9. No Squirrels in Crimea. Insights into the Natural History of Ukraine (ca. 1900)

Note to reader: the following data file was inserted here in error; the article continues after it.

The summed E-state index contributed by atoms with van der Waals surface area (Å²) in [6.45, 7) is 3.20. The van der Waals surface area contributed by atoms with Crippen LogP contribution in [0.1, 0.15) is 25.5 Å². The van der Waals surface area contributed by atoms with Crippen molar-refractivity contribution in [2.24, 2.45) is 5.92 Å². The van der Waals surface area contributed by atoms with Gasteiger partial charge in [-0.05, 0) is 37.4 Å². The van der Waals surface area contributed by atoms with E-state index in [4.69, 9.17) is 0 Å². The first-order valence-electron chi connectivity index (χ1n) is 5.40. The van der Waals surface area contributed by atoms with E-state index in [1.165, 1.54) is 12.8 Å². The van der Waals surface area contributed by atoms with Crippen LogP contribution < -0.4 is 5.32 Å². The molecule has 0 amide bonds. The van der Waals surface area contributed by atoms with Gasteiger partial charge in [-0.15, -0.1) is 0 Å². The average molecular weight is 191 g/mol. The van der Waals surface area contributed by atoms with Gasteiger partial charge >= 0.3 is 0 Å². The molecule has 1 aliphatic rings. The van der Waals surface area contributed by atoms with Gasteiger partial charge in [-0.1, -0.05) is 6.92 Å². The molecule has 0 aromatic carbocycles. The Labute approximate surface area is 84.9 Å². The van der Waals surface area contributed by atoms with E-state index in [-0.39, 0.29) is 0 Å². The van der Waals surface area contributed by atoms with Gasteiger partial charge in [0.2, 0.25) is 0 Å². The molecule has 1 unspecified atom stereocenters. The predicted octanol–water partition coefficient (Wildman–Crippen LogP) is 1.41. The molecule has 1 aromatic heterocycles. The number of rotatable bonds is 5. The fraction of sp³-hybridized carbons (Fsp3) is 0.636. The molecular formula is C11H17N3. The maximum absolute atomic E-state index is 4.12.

Around 1900, advanced geographic knowledge and a further expansion of the railway network that had been laid down in Europe in the 1830s had made the territory of today’s Ukraine more accessible. This circumstance favored not only waves of tourism towards Eastern Europe but also the scientific exploration of the region. Beiträge zur Kenntniss des Russischen Reiches (45 vols. 1839­–1896), published by the Imperial Saint Petersburg Academy of Sciences and considered the first scientific book series in Russia, is central in that respect. The contributions often resulted from extensive scientific excursions and the contributors were geographers, geologists, and ethnographers. Friedrich Theodor Köppen (Fjodor Petrovitj Kjoppen; 1833–1908), a member of the Academy, contributed particularly frequently from the standpoint of a zoologist and botanist. In two articles (1863), he dealt with the initially marginal question of the absence of the squirrel in the Crimea. The phenomenon had previously occupied experts for decades and led to different hypotheses. Köppen concluded that there never was a connection between Crimean and central Russian forests. The vast treeless steppe between these territories had prevented animal migration and led to the emergence of a unique ecosystem on the peninsula. In addition to the many voices that emphasize the specifics of Ukraine’s cultural history, Köppen argues for the country’s unique natural history. [TT]